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Andersonville, Chicago, Travel Guide

Martha Stewart Living, July 2012

A hundred years ago, Chicago's Swedish population was second only to Stockholm's -- and its stronghold was Andersonville, the vibrant neighborhood seven miles north of downtown. Today, there remains a very robust Scandanavian presence -- from a blue-and-yellow water tower that resembles the Swedish flag to bottled lingonberry syrup. But mixed in with the old-country feel is a palpable sense of being in a small town: Young families settle here, independent stores and cafes open, and the result is one of those rare main drags -- here, it's North Clark Street -- where you'll find something that appeals to every generation of the family. As well as a pair of clogs for a doll.

Swedish American Museum

Track the Swedish immigrants' journey from their homeland to the U.S. in dioramas in the museum's permanent exhibit. The children's museum upstairs is worth a trip on its own. The gift shop has Swedish finds rarely seen on these shores. A Swedish-flag-painted water tower sits on the roof of the Swedish American Museum, next to Ann Sather, a local diner.
5211 North Clark Street, swedishamericanmuseum.org

Ann Sather

Start with waffles at this old-fashioned Swedish restaurant, a beloved Chicago chainlet. Take home some lingonberry syrup.
5207 North Clark Street, annsather.com

Brimfield

The owner of this adored antiques shop, Julie Fernstrom has an eye for everything tartan, even thermoses. She makes homewares with vintage fabrics (chairs upholstered in Hudson Bay stripes).
5219 North Clark Street, brimfieldus.com

Woolly Mammoth

Husband-and-wife owners Adam and Skye Rust display a mix of Americana, taxidermy, curios, biological specimens, and vintage books with a big dose of humor.
1513 West Foster Avenue, www.woollymammothchicago.com

Foursided

Todd Mack's frame-and-gift shop overflows with an extraordinary collection of vintage word-card primers, flash cards, and letter tiles.
5061 North Clark Street, foursided.com

Hopleaf

A local watering hole known for serving mussels, Hopleaf also offers hearty fare, such as an organic Montreal-style brisket platter and Nueske's ham on pumpernickel with fries. All of which goes well with its vast selection of beers.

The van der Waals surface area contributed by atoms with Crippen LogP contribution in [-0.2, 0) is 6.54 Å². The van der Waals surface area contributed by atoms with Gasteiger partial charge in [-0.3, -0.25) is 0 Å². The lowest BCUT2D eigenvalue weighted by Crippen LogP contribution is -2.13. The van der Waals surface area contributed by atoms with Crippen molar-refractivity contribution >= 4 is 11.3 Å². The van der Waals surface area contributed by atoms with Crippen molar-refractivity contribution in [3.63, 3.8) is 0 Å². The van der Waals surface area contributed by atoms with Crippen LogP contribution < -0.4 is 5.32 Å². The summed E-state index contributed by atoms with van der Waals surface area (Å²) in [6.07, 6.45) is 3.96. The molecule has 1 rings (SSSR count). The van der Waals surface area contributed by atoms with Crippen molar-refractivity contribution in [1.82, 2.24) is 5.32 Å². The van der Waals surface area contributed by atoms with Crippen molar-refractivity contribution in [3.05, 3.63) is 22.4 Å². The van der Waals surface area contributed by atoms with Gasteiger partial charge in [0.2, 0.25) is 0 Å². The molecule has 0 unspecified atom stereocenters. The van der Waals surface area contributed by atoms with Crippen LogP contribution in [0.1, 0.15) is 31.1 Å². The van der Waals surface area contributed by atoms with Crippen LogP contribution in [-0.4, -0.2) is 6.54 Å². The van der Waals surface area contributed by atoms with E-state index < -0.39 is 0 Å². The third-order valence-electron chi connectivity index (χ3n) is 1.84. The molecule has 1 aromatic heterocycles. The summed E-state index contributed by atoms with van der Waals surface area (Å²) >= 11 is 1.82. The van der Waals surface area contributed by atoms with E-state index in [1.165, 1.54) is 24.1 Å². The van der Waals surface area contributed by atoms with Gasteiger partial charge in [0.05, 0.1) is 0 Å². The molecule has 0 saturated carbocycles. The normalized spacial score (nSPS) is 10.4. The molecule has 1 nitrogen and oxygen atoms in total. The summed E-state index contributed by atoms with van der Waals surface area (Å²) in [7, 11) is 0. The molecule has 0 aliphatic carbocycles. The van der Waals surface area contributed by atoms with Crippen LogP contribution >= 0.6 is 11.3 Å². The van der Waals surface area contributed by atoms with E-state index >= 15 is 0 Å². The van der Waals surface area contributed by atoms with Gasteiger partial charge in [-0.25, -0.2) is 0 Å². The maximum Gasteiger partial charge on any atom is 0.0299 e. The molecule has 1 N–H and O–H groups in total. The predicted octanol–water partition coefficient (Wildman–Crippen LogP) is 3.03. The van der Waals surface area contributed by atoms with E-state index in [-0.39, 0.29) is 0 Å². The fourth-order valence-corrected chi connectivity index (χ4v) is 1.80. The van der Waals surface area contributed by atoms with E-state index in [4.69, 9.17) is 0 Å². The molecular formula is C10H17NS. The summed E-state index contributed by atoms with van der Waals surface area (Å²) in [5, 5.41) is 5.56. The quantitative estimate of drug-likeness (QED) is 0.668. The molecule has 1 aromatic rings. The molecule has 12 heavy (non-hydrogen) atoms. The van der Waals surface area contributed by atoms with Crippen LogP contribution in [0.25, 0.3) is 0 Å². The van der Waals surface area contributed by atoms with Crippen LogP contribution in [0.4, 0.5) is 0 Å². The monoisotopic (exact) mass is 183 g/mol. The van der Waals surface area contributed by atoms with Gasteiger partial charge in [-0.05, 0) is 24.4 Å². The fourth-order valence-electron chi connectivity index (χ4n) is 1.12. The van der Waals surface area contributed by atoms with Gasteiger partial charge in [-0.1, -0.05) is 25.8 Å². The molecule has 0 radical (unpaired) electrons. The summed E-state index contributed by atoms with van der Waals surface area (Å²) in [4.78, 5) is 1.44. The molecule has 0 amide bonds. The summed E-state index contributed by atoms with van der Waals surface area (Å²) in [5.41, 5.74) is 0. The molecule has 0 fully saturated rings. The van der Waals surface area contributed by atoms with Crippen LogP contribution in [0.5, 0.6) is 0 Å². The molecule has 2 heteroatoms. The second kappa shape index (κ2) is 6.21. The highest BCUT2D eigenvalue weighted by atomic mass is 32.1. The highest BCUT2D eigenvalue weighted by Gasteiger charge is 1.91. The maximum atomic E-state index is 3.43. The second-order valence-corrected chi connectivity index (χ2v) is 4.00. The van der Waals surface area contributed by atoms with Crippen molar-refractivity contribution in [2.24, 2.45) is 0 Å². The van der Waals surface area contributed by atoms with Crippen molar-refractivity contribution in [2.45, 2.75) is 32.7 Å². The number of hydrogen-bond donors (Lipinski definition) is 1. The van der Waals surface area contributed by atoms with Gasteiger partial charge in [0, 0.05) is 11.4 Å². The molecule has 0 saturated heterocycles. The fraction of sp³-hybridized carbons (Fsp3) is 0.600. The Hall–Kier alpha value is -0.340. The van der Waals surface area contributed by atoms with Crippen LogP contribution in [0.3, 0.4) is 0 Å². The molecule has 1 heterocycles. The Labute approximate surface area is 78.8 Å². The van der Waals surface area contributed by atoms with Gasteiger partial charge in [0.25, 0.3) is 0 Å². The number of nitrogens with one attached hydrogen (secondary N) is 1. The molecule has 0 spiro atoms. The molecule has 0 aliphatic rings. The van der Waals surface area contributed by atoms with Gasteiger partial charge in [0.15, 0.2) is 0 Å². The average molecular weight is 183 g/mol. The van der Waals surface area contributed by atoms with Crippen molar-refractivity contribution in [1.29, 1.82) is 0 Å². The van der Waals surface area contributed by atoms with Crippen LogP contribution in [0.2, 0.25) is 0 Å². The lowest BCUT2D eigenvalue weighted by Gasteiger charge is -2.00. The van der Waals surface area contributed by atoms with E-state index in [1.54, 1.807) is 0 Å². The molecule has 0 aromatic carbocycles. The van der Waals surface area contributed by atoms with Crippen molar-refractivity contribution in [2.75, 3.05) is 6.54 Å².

5148 North Clark Street, hopleaf.com

Scout

Owner Larry Vodak, a former advertising executive, features local start-up designers and antiques in his spare, utilitarian shop.
5221 North Clark Street, scoutchicago.com

The Coffee Studio

You can't have a truly cool main street if you don't have a serious coffee shop, and this place takes its brews seriously, stocking cult-favorite Intelligentsia beans. The owners have backgrounds in design, so the cafe looks as good as its coffee tastes.
5628 North Clark Street, thecoffeestudio.com

Hotel 411

Waldorf Astoria Chicago

In the tony Gold Coast area, this property (formerly the Elysian) is on the high end of the spectrum, but the service, details, and restaurants are superb.
From $415 per night, 11 East Walton Street, waldorfastoria3.hilton.com

Longman & Eagle

This Logan Square hot spot is a restaurant and a small modern inn. The restaurant specializes in regional fare, with a great selection of whiskey. The six rooms have quirky touches, such as cassette recorders and local quilts.
From $85 per night, 2657 North Kedzie Avenue, longmanandeagle.com

Shops

Haymaker

The locally made merchandise in this home decor store offers unique items that are also usually made by hand and sustainably sourced.
5507 North Clark Street, haymakershop.com

Room Service

This urban boutique is the place to go for midcentury modern furniture, decorative objects, and art.
5438 North Clark Street, roomservice-chicago.com

Roost